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Cayman Status

The Immigration Law 2003: The Right to be Caymanian

The new immigration law for the Cayman Islands, which took effect on 1 January 2004, has brought with it a number of important changes.

Among the provisions are new requirements for persons wishing to visit, reside, work, conduct business or study in the Cayman Islands. The law also defines who is a Caymanian as of right, and introduces powers, procedures and mechanisms to improve efficiency in administering the system.

The right to be Caymanian

The new legislation clarifies what constitutes the right to be Caymanian. Among the main effects of these provisions is that a person born outside of the Islands and who has a Caymanian grandparent can now obtain the right to be Caymanian without having to prove that one of his or her parents is/was Caymanian. However, persons born overseas, whether it is their parents or grandparents who are/were Caymanian, must now be legally and ordinarily resident in the Islands before they can apply to the board for the right to be Caymanian. In the case of non-Caymanians who marry Caymanians on or after 1st January this year, they will now have to wait seven years instead of five before they can apply. For people with no family ties to the Islands, the law now requires them to have been resident for at least 15 years and to be naturalized before being eligible.

There are five categories of persons who have the right to be Caymanian. The first is:

A Caymanian at the commencement of the law,
that is, a person who already had Caymanian Status under the Immigration Law (2003 Revision) or any earlier law.

The other four categories are made up of persons who receive the right to be Caymanian under Part III of the new law. These are:

A Caymanian as of right
This refers to a person in one of three groups:
  1. a child born inside or outside the Islands after the start of the law and who, at the date of his birth, had at least one parent who was settled in the Islands and was Caymanian;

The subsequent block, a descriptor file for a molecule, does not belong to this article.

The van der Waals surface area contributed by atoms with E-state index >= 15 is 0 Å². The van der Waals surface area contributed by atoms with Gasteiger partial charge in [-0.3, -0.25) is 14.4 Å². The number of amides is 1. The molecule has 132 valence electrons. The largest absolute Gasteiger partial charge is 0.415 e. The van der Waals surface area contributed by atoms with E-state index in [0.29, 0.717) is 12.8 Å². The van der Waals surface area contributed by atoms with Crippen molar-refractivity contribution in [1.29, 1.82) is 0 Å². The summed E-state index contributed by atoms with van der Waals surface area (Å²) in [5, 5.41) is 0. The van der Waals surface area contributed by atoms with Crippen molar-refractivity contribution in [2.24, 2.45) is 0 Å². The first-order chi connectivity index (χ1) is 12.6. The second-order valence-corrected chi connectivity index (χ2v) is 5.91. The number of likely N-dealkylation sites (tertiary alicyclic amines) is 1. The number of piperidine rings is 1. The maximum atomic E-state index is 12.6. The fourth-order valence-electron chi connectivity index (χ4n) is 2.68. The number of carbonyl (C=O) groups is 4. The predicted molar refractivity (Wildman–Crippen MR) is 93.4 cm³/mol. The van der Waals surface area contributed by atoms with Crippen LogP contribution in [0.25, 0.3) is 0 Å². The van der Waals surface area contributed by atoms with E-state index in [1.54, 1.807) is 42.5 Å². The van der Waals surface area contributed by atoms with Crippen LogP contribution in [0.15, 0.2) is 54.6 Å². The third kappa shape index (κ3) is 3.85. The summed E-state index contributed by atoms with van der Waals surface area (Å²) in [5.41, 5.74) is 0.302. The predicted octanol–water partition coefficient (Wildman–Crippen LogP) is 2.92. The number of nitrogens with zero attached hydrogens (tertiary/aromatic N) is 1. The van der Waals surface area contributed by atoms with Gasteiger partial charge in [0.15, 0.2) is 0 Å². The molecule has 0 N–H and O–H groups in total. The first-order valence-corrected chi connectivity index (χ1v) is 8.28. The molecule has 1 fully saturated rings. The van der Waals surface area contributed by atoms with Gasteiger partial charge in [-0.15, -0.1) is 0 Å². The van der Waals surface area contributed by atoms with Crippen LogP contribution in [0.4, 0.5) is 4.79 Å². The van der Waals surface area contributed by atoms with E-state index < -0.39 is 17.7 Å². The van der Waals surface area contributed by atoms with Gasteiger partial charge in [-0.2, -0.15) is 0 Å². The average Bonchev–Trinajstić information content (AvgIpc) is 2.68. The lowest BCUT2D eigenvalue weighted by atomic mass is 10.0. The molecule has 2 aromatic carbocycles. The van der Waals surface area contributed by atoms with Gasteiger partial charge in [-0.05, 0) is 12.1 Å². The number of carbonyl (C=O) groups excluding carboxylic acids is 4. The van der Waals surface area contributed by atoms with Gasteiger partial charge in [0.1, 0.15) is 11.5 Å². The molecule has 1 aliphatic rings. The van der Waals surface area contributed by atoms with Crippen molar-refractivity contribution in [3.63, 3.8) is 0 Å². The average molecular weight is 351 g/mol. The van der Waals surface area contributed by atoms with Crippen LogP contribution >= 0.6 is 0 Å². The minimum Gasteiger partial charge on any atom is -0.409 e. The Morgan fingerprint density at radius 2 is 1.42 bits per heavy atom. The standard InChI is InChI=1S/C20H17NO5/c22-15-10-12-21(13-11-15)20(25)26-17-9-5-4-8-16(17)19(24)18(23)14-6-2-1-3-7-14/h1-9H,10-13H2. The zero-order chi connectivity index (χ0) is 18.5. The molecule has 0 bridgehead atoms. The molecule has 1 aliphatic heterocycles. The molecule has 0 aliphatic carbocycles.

2. a child born outside the Islands after the start of the law and who, at the date of his birth, had at least one parent who was Caymanian by any means except by descent; or
  3. a child who gains the status of Caymanian on the basis of being the legitimate child, step-child or adopted child of a person who possesses Caymanian Status. A child born out of wedlock to a Caymanian man will have the right to be Caymanian if the man can prove to the board's satisfaction that he is the father, if the court rules that he is the father under the Affiliation Law (1995 Revision), and if the court orders him to pay for the child's maintenance and education.
A Caymanian by grant of the Caymanian Status and Permanent Residency Board
Such grants can be made on the basis of the person being:
  1. the child or grandchild of a Caymanian born in the Islands;
  2. a person who is a British Overseas Territories citizen by reason of naturalisation or registration;
  3. a person married to a Caymanian for at least five years, where the marriage took place before the start of this law, or at least seven years where the marriage took place on or after the commencement of this law;
  4. the surviving spouse of a Caymanian; or
  5. a person who possesses Caymanian status but who will lose such status upon reaching the age of 18 years.
A person obtaining the right by automatic acquisition
This refers to the child of someone granted the right to be Caymanian and who is under 18 years old and who lives in the Islands.
A person granted the right by the Governor
The Governor can grant the right to be Caymanian to any person if, in his opinion, he finds special reason for so doing.